A professor of psychology from the University of Virginia, Dr. Jonathan Haidt, called it “elevation” – that warm glow that spreads through our chest and brings tears to our eyes when we witness an act of selflessness, compassion, or kindness. Our breathing slows down, and gladness quickly fills our hearts. We not only feel good, we are also prompted to do good.
Elevation sets off a ripple effect, says Haidt. An act of nobility works like a pebble of goodness thrown into a pool of accustomed indifference. It can dispel cynicism and reverse moral numbness. The effect may not always be immediate. If witnessing countless betrayals and acts of hypocrisy has poisoned our hearts, we would be looking for ulterior motives behind every act of kindness. We must confront such skeptical reactions in ourselves, says Haidt, if we are to nurture the capacity for elevation in our lives.
The opposite of elevation is disgust, which might seem more common in today’s world. Haidt’s own research began with the negative side of human experience. Reading accounts of disgusting and mean behavior must have affected him, for he soon reversed his research focus by inquiring instead into the power of moral beauty. One can only suppose that moral nastiness also triggers its own ripple effect.
I dug up the article on Professor Haidt’s study this week as I pondered the effects on the national morale of the relentless reports of corruption, betrayal, and deception that have filled our media in the past few days. By coincidence, the Ramon Magsaysay Awards Foundation is holding its annual celebration of Asian greatness of spirit with a series of symposia in which this year’s RM awardees speak of their work. I wondered if a shift in focus from Filipino problems to Asian greatness could reverse this poisoned climate. Tonight at the Cultural Center of the Philippines, 7 individuals from various parts of Asia will receive their medals of recognition from no less than the president of our country.
James Michael Lyngdoh, India’s chief election commissioner, will be conferred the RM award for Government Service for his life-long record as a professional civil servant who insulated his country’s electoral process from the toxic effects of excessive politicking. By refusing to consort with politicians and to bow to political pressure, he shows how far authority can go when it is coupled with integrity.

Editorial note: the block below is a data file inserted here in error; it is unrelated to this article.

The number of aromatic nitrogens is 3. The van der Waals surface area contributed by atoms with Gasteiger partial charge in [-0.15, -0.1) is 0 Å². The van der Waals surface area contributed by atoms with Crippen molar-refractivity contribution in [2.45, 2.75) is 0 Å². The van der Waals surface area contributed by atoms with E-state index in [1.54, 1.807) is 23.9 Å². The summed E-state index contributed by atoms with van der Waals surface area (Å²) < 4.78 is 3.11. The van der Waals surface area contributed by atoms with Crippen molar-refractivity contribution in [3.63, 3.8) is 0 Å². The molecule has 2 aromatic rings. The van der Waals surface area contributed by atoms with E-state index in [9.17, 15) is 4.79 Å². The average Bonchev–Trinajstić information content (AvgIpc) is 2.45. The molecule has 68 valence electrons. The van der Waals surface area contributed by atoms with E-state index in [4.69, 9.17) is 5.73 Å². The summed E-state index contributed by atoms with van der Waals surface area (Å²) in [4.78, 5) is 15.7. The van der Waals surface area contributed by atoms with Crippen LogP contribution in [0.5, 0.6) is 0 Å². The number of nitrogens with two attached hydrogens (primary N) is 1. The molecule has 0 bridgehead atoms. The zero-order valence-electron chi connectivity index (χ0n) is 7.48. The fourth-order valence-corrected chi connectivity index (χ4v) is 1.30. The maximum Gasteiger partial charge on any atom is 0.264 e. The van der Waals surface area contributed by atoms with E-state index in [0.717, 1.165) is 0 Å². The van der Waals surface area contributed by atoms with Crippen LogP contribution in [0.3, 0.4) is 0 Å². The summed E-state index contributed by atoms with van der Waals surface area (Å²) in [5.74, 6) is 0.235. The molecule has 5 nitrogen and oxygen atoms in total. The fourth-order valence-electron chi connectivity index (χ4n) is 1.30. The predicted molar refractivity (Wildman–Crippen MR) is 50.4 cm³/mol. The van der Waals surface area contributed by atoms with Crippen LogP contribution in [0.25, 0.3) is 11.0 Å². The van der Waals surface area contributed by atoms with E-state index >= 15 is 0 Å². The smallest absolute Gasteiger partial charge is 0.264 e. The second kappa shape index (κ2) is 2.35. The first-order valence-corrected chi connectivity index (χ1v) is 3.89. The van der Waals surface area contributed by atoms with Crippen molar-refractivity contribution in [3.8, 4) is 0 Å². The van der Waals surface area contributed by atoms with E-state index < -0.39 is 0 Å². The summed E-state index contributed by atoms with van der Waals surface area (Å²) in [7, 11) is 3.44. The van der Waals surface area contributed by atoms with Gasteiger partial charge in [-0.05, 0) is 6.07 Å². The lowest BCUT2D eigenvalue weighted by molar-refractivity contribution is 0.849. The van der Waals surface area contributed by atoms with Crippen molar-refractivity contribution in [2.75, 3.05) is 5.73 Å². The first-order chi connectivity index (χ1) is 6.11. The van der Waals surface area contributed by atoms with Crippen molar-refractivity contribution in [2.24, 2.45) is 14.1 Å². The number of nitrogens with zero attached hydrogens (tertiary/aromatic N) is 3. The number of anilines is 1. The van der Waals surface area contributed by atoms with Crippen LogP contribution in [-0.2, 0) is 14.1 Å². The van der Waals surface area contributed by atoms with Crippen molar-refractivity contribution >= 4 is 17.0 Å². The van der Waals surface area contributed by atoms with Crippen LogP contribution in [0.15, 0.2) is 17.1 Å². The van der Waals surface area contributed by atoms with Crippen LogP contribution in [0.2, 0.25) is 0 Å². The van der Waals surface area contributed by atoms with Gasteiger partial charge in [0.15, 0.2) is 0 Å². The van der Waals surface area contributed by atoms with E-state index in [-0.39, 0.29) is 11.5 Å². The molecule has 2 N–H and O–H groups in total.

Gao Yaojie, an obscure medical doctor from China, and RM awardee for public service, saw how ignorance of the perils of indiscriminate blood-selling in poor communities could spread the scourge of HIVAIDS. She is being recognized for her courage in promoting greater knowledge of this danger even if it contradicts the official image that public authorities wish to project.
Our very own Sheila Coronel, the Philippine Center for Investigative Journalism’s founding director, and RM awardee for Journalism, is being recognized for initiating a new style of journalism that contributes to the deepening of political discourse. By giving Filipino journalists the opportunity and the training to undertake rigorous research in support of carefully written special reports, and for being a model of the responsible journalist herself, Sheila strengthens the media as a pillar of democracy.
Shantha Sinha, an academic from the University of Hyderabad in India, and RM awardee for Community Leadership, launched a crusade in her home state of Andhra Pradesh to end the scourge of child labor. Working on the simple philosophy that child labor violates the fundamental right of children to education and a full childhood, Shantha visited the homes of poor families to persuade parents to send their children back to school. Through a family foundation, she financed the creation of “bridge schools” in order to ease the reintegration of out-of-school children into the public school system.
Two Japanese individuals, Seiei Toyama and Tetsu Nakamura, are this year’s joint awardees for Peace and International Understanding. Toyama, a 97-year-old retired professor, is being recognized for his heroic effort to arrest the spread of the desert in China by bringing in hundreds of volunteers from Japan to plant 3 million poplar trees in the desert. Nakamura, on the other hand, is a 56-year-old medical doctor who, for almost 20 years now, has quietly attended to the health needs of refugees and communities in the border of Afghanistan and Pakistan. Through his writings and lectures, he not only raised funds to support his hospital and clinics, he has also shown an image of Islamic peoples so different from that painted by mainstream media.
And finally, Aniceto Guterres Lopes, a 36-year-old lawyer from East Timor, is this year’s RM awardee for Emergent Leadership. Aniceto attended the slow and painful birth of his young nation by working as a human rights lawyer during the turbulent years of Indonesian occupation. When his country acquired its independence recently, Aniceto was given the heavy responsibility of heading the Commission for Reception, Truth and Reconciliation.
Meeting these individuals in flesh and blood for the first time, one is awed beyond speech. By their achievements, we dispel the gloom and pessimism that attend our peoples’ struggles for a better life. We discover new ways of being useful to the little communities of which we are a part. By the enormity of their spirit, and, even more, by their amazing simplicity as persons, we are prompted to play heroic roles in the conduct of our own ordinary lives. It is the power of good example.
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